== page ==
Herschel Observations May Revise Our Understanding of Mars’ Atmosphere

Article written: 20 Sep , 2010
Updated: 24 Dec , 2015


While the Herschel Space Observatory usually looks at some of the coldest and most distant objects in the Universe, it also has a side mission to study objects within our own solar system, looking for water-related chemistry on some of the other neighboring planets and moons, as well as comets. At the European Planetary Science Congress in Rome, Herschel scientists presented their first results from their observations of Mars, and said their findings may completely revise our understanding of the Red Planet’s atmosphere.

Herschel has observed Mars with its three instruments, the Heterodyne Instrument for the Far Infrared (HIFI), the Photodetector Array Camera & Spectrometer, and the Spectral and Photometric Imaging Receiver (SPIRE). From these observations, Herschel scientists have been able to obtain an accurate globally-averaged temperature profile of the Martian atmosphere which may cause scientists to revise their models about atmospheric circulation on Mars.

Additionally, the first sub-millimeter observation of molecular oxygen on the planet may lead to a completely new picture of the oxygen distribution in the Martian atmosphere.

“Water vapor plays a key role in the Martian atmospheric chemistry and physics,” said Dr. Paul Hartogh of the Max Planck Institute for Solar System Research in Germany.

SPIRE has provided the first continuous spectrum of the Martian atmosphere in the spectral range in the far-IR/sub-millimeter, as well as, the first complete set of water vapor and carbon monoxide (CO) content in this range.

HIFI observed Mars between April 11-16, 2010, and while only a small part of the data has been analyzed up to now, it already has provided some interesting results: A globally averaged temperature profile has been retrieved from the first simultaneous observations of two carbon monoxide isotopes.

“The best fit of the Martian atmospheric model to these observations shows important differences compared to what we were predicting: between 40 and 80 km from the ground, the atmosphere appears to be more than 10 degrees Celsius colder than predicted,” said Hartogh.

Observations (black) and model (red) of molecular oxygen in the Martian atmosphere. Credit: ESA/Herschel team

Scientists also reporedt on the first sub-mm detection of molecular oxygen (O2) on Mars, with an observational accuracy at least 10 times better than was done before.

“Our sub-mm observations provide for the first time a vertical profile of molecular oxygen in the Martian atmosphere. We found that, contrary to the general assumption of a constant O2 content independently of altitude, the Martian atmosphere is richer in oxygen near the ground and then O2 decreases rapidly with altitude,” said Hartogh.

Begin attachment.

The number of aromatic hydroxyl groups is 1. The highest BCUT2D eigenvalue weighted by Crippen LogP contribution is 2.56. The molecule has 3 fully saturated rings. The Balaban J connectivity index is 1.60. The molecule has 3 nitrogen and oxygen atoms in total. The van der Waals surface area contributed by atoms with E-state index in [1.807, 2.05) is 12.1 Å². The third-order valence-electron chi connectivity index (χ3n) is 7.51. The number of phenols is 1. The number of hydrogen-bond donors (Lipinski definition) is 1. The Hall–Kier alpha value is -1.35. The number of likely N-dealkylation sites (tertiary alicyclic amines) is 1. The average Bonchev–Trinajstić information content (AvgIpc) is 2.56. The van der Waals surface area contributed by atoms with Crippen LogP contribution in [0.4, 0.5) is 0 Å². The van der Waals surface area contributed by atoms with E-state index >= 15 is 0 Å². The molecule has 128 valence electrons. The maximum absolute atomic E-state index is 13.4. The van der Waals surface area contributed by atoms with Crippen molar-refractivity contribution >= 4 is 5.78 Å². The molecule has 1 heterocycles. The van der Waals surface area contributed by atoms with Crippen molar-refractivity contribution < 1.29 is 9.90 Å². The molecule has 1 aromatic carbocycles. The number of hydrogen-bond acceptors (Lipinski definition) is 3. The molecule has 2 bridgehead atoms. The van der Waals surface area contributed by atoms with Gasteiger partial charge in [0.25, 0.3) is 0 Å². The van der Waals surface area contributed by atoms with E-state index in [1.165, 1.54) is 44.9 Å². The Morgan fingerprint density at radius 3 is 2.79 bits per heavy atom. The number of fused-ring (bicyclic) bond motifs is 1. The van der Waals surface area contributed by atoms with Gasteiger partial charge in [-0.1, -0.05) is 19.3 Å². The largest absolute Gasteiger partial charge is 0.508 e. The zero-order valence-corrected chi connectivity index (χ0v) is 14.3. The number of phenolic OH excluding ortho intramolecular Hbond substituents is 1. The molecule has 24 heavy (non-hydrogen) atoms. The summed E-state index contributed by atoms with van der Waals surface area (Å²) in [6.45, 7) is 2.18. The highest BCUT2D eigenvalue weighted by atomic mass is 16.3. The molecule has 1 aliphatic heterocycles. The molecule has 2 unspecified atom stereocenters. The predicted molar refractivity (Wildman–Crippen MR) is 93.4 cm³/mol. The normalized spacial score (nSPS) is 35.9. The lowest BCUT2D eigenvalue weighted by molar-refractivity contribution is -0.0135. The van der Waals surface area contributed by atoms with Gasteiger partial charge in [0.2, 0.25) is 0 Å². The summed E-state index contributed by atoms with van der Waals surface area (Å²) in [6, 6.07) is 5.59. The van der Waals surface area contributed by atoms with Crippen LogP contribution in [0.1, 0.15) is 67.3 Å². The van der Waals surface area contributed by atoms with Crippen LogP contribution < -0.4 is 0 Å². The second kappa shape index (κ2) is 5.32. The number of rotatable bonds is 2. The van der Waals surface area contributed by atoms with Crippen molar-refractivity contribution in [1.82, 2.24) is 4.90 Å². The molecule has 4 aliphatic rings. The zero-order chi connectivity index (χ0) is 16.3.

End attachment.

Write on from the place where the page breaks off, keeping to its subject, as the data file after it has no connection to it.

If this profile is confirmed it may imply different oxygen production and loss processes not considered before, leading to new insights about the Martian atmosphere.

“Obviously, much work still needs to be done on the vertical profile of O2 before we draw such conclusions,” he added.

Herschel’s “Water and related chemistry in the Solar System” project, was conceived with the sole aim to determine the origin, evolution, and distribution of water in Mars, the outer planets, Titan, Enceladus and the comets. Herschel will continue exploring our solar system in the next 2–3 years of its planned mission duration.

“We hope that surprises and major breakthroughs in our knowledge will keep coming in, and that at the end we will have gained a unified picture of the origin and evolution of water in the Solar System objects,” says Dr. Hartogh.

The Herschel Space Observatory launched on May 14, 2009.

For more information, the teams’ papers are available here:

First results on Martian carbon monixide from Herschel/HIFI observations, Hartogh, P., Blecka, M., Jarchow, C. et al., 2010, A&A in press, http://arxiv.org/abs/1007.1291.

HIFI observations of Mars: first detection of O2 at submillimetre wavelengths and upper limits on HCl and H2O2, Hartogh, P., Jarchow, C., Lellouch, E. et al., 2010, A&A in press, http://arxiv.org/abs/1007.1301

Water and related chemistry in the Solar System. A guaranteed time key programme for Herschel, Hartogh, P., Lellouch, E., Crovisier, J., et al., 2009, Planet. Space Sci., Vol. 57, Issue 13, Pages 1596-1606

The Herschel-SPIRE submillimetre spectrum of Mars, Swinyard, B., Hartogh, P., Sidher, S. et al., 2010, A&A, 518, L151, doi:10.1051/0004-6361/201014717

Source: European Planetary Science Congress


2 Responses

  1. jimhenson says

    the mysterious methane on mars might be from martian bacterial waste production activity. experiments on earth have found it is possible to support even grow bacterial strands living in a martian atmosphere that releases their methane gases. Most likely they would not harm us, because the solar system is all a big mix of organics as a result of panspermia. Hoyle and Wickramshe even found strong evidence that nebulaes have methane and gases that are related to the compositional of mostly dead but some still living algae, bacteria, and viruses. Viruses can attack bacteria too, and cause genetic mutations.

  2. Lawrence B. Crowell says

    I have not read the main paper yet, but this oxygen might be generated by UV breakdown of H_2O and CO_2.


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